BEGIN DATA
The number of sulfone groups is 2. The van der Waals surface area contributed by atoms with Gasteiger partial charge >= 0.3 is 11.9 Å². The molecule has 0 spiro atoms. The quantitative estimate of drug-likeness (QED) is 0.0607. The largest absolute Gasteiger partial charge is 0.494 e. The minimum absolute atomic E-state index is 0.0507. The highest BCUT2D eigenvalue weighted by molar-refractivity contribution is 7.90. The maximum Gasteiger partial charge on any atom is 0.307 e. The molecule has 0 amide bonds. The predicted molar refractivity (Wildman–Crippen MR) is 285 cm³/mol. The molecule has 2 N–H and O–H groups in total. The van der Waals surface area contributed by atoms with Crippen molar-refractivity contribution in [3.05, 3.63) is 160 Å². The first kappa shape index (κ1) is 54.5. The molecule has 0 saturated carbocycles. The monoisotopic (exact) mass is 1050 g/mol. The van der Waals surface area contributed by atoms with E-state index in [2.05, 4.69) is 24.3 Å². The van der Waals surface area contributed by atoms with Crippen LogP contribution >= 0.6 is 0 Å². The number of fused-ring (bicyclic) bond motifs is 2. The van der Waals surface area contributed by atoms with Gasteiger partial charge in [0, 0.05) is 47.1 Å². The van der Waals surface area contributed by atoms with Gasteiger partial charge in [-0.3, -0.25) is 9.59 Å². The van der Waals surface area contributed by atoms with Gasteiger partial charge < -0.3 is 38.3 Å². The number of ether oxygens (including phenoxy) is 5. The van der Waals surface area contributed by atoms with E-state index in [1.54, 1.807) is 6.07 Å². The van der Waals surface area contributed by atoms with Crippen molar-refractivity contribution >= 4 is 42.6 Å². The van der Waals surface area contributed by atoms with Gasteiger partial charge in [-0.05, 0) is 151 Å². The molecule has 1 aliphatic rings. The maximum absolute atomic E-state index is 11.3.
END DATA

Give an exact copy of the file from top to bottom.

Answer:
The number of sulfone groups is 2. The van der Waals surface area contributed by atoms with Gasteiger partial charge >= 0.3 is 11.9 Å². The molecule has 0 spiro atoms. The quantitative estimate of drug-likeness (QED) is 0.0607. The largest absolute Gasteiger partial charge is 0.494 e. The minimum absolute atomic E-state index is 0.0507. The highest BCUT2D eigenvalue weighted by molar-refractivity contribution is 7.90. The maximum Gasteiger partial charge on any atom is 0.307 e. The molecule has 0 amide bonds. The predicted molar refractivity (Wildman–Crippen MR) is 285 cm³/mol. The molecule has 2 N–H and O–H groups in total. The van der Waals surface area contributed by atoms with Crippen molar-refractivity contribution in [3.05, 3.63) is 160 Å². The first kappa shape index (κ1) is 54.5. The molecule has 0 saturated carbocycles. The monoisotopic (exact) mass is 1050 g/mol. The van der Waals surface area contributed by atoms with E-state index in [2.05, 4.69) is 24.3 Å². The van der Waals surface area contributed by atoms with Crippen LogP contribution >= 0.6 is 0 Å². The number of fused-ring (bicyclic) bond motifs is 2. The van der Waals surface area contributed by atoms with Gasteiger partial charge in [0, 0.05) is 47.1 Å². The van der Waals surface area contributed by atoms with Gasteiger partial charge in [-0.3, -0.25) is 9.59 Å². The van der Waals surface area contributed by atoms with Gasteiger partial charge < -0.3 is 38.3 Å². The number of ether oxygens (including phenoxy) is 5. The van der Waals surface area contributed by atoms with E-state index in [1.54, 1.807) is 6.07 Å². The van der Waals surface area contributed by atoms with Crippen molar-refractivity contribution >= 4 is 42.6 Å². The van der Waals surface area contributed by atoms with Gasteiger partial charge in [-0.05, 0) is 151 Å². The molecule has 1 aliphatic rings. The maximum absolute atomic E-state index is 11.3.